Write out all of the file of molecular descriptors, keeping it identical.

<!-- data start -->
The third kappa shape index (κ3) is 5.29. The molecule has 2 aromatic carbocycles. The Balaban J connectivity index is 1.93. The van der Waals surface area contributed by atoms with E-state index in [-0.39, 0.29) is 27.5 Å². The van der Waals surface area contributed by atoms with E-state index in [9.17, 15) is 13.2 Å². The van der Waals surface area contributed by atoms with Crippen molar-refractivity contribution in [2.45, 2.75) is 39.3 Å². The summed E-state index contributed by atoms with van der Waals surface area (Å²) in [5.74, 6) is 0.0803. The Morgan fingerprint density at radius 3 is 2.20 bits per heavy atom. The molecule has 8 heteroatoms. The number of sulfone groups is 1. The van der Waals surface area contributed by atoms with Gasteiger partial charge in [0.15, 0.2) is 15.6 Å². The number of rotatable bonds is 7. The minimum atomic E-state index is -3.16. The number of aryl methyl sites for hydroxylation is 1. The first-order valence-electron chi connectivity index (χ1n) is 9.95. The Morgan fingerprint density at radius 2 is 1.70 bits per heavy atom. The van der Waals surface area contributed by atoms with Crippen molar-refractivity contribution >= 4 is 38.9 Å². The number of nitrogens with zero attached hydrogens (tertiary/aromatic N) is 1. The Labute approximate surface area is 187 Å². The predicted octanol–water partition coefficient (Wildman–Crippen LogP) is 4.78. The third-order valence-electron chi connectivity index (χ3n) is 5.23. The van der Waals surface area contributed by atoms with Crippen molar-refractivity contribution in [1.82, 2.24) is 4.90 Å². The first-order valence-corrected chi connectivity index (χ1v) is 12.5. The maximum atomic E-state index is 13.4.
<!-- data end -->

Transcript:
The third kappa shape index (κ3) is 5.29. The molecule has 2 aromatic carbocycles. The Balaban J connectivity index is 1.93. The van der Waals surface area contributed by atoms with E-state index in [-0.39, 0.29) is 27.5 Å². The van der Waals surface area contributed by atoms with E-state index in [9.17, 15) is 13.2 Å². The van der Waals surface area contributed by atoms with Crippen molar-refractivity contribution in [2.45, 2.75) is 39.3 Å². The summed E-state index contributed by atoms with van der Waals surface area (Å²) in [5.74, 6) is 0.0803. The Morgan fingerprint density at radius 3 is 2.20 bits per heavy atom. The molecule has 8 heteroatoms. The number of sulfone groups is 1. The van der Waals surface area contributed by atoms with Gasteiger partial charge in [0.15, 0.2) is 15.6 Å². The number of rotatable bonds is 7. The minimum atomic E-state index is -3.16. The number of aryl methyl sites for hydroxylation is 1. The first-order valence-electron chi connectivity index (χ1n) is 9.95. The Morgan fingerprint density at radius 2 is 1.70 bits per heavy atom. The van der Waals surface area contributed by atoms with Crippen molar-refractivity contribution >= 4 is 38.9 Å². The number of nitrogens with zero attached hydrogens (tertiary/aromatic N) is 1. The Labute approximate surface area is 187 Å². The predicted octanol–water partition coefficient (Wildman–Crippen LogP) is 4.78. The third-order valence-electron chi connectivity index (χ3n) is 5.23. The van der Waals surface area contributed by atoms with Crippen molar-refractivity contribution in [1.82, 2.24) is 4.90 Å². The first-order valence-corrected chi connectivity index (χ1v) is 12.5. The maximum atomic E-state index is 13.4.